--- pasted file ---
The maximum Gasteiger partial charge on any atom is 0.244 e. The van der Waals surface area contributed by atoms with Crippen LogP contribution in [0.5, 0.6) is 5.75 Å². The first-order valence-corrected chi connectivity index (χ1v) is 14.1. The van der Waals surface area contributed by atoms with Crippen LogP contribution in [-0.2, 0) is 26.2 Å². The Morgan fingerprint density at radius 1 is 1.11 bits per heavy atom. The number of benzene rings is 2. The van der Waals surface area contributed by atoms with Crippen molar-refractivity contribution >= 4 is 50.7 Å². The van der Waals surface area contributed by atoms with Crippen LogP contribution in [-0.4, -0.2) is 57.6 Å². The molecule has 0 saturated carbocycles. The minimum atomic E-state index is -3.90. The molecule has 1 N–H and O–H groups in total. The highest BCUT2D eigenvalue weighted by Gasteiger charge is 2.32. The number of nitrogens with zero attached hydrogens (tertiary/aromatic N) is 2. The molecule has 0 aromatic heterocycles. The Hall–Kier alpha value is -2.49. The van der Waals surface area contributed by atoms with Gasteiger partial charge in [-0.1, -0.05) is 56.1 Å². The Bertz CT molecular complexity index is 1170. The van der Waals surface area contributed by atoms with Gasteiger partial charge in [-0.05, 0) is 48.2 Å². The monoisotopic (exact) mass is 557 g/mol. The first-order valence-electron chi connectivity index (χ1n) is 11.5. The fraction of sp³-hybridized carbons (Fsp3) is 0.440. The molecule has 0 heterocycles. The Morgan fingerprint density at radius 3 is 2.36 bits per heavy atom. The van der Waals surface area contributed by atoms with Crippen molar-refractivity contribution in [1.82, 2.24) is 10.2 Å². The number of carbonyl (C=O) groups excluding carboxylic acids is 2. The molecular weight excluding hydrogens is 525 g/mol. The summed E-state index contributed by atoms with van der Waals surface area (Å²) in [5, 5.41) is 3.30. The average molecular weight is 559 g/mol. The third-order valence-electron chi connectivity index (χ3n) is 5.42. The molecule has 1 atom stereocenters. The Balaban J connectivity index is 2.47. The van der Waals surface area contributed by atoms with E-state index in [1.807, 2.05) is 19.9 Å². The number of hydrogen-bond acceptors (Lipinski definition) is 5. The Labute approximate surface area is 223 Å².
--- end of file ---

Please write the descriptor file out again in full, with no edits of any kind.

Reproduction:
The maximum Gasteiger partial charge on any atom is 0.244 e. The van der Waals surface area contributed by atoms with Crippen LogP contribution in [0.5, 0.6) is 5.75 Å². The first-order valence-corrected chi connectivity index (χ1v) is 14.1. The van der Waals surface area contributed by atoms with Crippen LogP contribution in [-0.2, 0) is 26.2 Å². The Morgan fingerprint density at radius 1 is 1.11 bits per heavy atom. The number of benzene rings is 2. The van der Waals surface area contributed by atoms with Crippen molar-refractivity contribution >= 4 is 50.7 Å². The van der Waals surface area contributed by atoms with Crippen LogP contribution in [-0.4, -0.2) is 57.6 Å². The molecule has 0 saturated carbocycles. The minimum atomic E-state index is -3.90. The molecule has 1 N–H and O–H groups in total. The highest BCUT2D eigenvalue weighted by Gasteiger charge is 2.32. The number of nitrogens with zero attached hydrogens (tertiary/aromatic N) is 2. The molecule has 0 aromatic heterocycles. The Hall–Kier alpha value is -2.49. The van der Waals surface area contributed by atoms with Gasteiger partial charge in [-0.1, -0.05) is 56.1 Å². The Bertz CT molecular complexity index is 1170. The van der Waals surface area contributed by atoms with Gasteiger partial charge in [-0.05, 0) is 48.2 Å². The monoisotopic (exact) mass is 557 g/mol. The first-order valence-electron chi connectivity index (χ1n) is 11.5. The fraction of sp³-hybridized carbons (Fsp3) is 0.440. The molecule has 0 heterocycles. The Morgan fingerprint density at radius 3 is 2.36 bits per heavy atom. The van der Waals surface area contributed by atoms with Crippen molar-refractivity contribution in [1.82, 2.24) is 10.2 Å². The number of carbonyl (C=O) groups excluding carboxylic acids is 2. The molecular weight excluding hydrogens is 525 g/mol. The summed E-state index contributed by atoms with van der Waals surface area (Å²) in [5, 5.41) is 3.30. The average molecular weight is 559 g/mol. The third-order valence-electron chi connectivity index (χ3n) is 5.42. The molecule has 1 atom stereocenters. The Balaban J connectivity index is 2.47. The van der Waals surface area contributed by atoms with E-state index in [1.807, 2.05) is 19.9 Å². The number of hydrogen-bond acceptors (Lipinski definition) is 5. The Labute approximate surface area is 223 Å².